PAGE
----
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In my 'Classical Dynamics of Particles and Systems, THORNTON/MARION, 5th Edition' book of classical mechanics it is given the following general solution for a damped oscillation solving $\ddot{x}+2\beta\dot{x}+w_o^2x=0$:

$$x(t)=e^{-\beta t}[A_{1}\exp(\sqrt{\beta^2-w_o^2}t)+A_{2}\exp(-\sqrt{\beta^2-w_o^2}t)]$$

as $A_1$ and $A_2$ some arbitrary constants, $\beta$ the damping parameter and $w_0$ the the characteristic angular frequency.

So, if I want to find the $x(t)$ expression for the critical damped case, I have to consider that $$w_0^2=\beta^2$$

so my critical damped motion is described by:

$$x(t)=(A_1+A_2)(e^{-\beta t})$$

But, it we solve the specific differential equation for the critical damped case, the result is (as equal roots exists):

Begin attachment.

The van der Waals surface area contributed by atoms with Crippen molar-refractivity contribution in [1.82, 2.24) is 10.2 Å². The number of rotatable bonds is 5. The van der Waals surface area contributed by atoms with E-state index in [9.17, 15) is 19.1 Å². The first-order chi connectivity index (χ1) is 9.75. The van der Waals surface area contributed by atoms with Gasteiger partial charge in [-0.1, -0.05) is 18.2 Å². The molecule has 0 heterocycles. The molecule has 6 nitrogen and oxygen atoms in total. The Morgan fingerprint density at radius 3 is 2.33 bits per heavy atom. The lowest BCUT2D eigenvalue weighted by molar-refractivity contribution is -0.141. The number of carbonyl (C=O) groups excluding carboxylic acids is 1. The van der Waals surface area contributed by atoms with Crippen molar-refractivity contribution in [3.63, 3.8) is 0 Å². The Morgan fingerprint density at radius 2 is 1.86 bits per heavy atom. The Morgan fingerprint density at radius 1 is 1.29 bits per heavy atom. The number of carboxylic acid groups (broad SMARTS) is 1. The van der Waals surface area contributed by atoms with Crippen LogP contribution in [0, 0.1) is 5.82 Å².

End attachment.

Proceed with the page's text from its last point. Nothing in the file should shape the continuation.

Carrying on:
$$x(t)=(A+B t)e^{-\beta t}$$

So, my question is: What am I missing?

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The first solution is not correct since it implies a strange connection $\dot x (0)=-\beta x(0)$. Check the general solution for its region of validity.

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  • $\begingroup$ You are absolutely right. This book is not making a case for equal roots, so is not that general, thank you very much. $\endgroup$ – Marc C Nov 8 '14 at 12:49
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I think the solution: x(t)=(A1+A2)(e^−βt) is not a correct solution because there is no cause to write constant in form of (A1+A2) instead of A. I also solve the equation for Critical damping and get x(t)=(A+Bt)e^−βt as solution.

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